In May 2022, a new profile pic app, officially named "NewProfilePic Picture Editor" in the Apple Store and "NewProfilePic: Profile Picture" in the Google Play store, shot to the top of mobile charts with hundreds of thousands of downloads. As people posted photos from this new app, a piece of mobile software that uses artificial intelligence to create profile pics that look as if they had been painted, messages started circulating on social media claiming that this app was some sort of Russian malware scam.
Is the New Profile Pic App Stealing Data?
One person shared a screenshot of the requested app permissions and wrote: "DO NOT download the NEW PROFILE PIC.COM APP it takes all your information and sends it to Moscow!!!!!!!"
The permissions listed in the above-displayed image aren't out of the ordinary, in terms of what many popular mobile apps do. When we compared the contents of this screenshot to that of other top apps, such as TikTok, WhatsApp, and Instagram, we found that requesting users' permission to "receive data from internet" and "have full network access" isn't unusual. People should certainly be aware that they are granting this amount of access to companies when they download their apps. That said, New Profile Pic's permissions aren't abnormal.
Is New Profile Pic app Based in Russia?
New Profile Pic was created by a mobile development group called Informe Laboratories, Inc., and copyrighted by Linerock Investments LTD, according to the listings in Google's and Apple's app stores. These companies are also behind the popular apps "Photo Lab Picture Editor & Art" and "ToonMe - cartoons from photos," two apps that collectively have millions of reviews, the vast majority of which are five stars.
On both Google's and Apple's app store, the developer's location is listed as being Tortola in the British Virgin Islands.
The claim that this app was connected to Russia or the Kremlin was based on screenshots that supposedly showed how the website newprofilepic.com had been registered in Moscow.
When we looked up this domain on May 11, our results showed that this website was registered in Florida. We reached out to Linerock Investments for more information, and a spokesperson told us that, previously, the domain was indeed registered in Moscow because the company's founder had lived there. However, the spokesperson said that that person had relocated, and so the company changed the address of the domain registration "to avoid any confusion."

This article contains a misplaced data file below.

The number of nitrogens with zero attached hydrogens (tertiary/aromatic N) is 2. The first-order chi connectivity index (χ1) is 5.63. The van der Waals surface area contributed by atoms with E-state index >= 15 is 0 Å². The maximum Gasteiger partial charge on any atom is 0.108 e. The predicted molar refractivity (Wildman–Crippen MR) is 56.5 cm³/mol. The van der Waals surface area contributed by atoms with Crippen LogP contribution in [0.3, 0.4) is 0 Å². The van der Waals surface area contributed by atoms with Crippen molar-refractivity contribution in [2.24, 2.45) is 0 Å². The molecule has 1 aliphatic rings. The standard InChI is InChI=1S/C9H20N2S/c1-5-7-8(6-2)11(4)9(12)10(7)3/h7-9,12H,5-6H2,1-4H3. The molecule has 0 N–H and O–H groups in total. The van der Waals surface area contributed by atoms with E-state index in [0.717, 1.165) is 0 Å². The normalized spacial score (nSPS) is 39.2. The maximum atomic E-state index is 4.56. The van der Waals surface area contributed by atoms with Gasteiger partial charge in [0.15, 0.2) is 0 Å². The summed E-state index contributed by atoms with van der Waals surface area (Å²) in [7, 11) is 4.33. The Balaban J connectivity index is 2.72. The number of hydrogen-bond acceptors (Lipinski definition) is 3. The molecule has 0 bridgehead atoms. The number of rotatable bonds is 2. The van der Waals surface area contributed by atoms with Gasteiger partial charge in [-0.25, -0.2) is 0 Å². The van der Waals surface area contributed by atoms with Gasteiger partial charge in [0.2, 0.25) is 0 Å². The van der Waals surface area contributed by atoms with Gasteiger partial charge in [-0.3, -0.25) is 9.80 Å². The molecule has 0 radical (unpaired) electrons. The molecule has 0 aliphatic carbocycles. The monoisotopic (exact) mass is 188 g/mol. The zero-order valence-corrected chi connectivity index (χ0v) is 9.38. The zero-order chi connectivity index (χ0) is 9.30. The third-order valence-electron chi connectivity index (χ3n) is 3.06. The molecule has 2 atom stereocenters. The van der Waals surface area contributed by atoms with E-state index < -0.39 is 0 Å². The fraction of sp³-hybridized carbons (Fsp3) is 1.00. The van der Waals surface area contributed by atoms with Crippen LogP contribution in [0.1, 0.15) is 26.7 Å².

The spokesperson said via email:
It is true that the domain was registered to the Moscow address. It is the former Moscow address of the founder of the company. He does not live in the Russian Federation at the moment. By now the address has been changed in order to avoid any confusion.
This app comes from a company in the British Virgin Islands that uses an international team of developers, some of whom reside in Russia. The spokesperson said:
We are a BVI company. Our app is being developed by an international team with development offices in Russia, Ukraine and Belarus.
The Daily Mail reported that this app was developed by a company "overlooking the Moscow River three miles from Red Square," insinuating a connection between this app and the Kremlin. When we asked the Linerock about this assertion raised by The Daily Mail, the spokesperson told us that the media outlet was referring to an address of lawyers who had registered the company in Moscow, not of the company itself. The spokesperson said:
The address on Moscow River is the address of lawyers who registered the company. We have never had an office there.
A blog post on Linerock's website pho.to detailed a longer response to the rumors. The company explained that they use Amazon AWS and Microsoft Azure, two servers located in the U.S., and that no user images or data are sent to Moscow:
However, there’s a flip side to the app’s popularity. The UK’s Daily Mail posted an article today alleging that NewProfilePic is likely to ‘hoover up your data and send it to Moscow’ – all because the app ‘has been developed by a tech company based in Moscow’. ?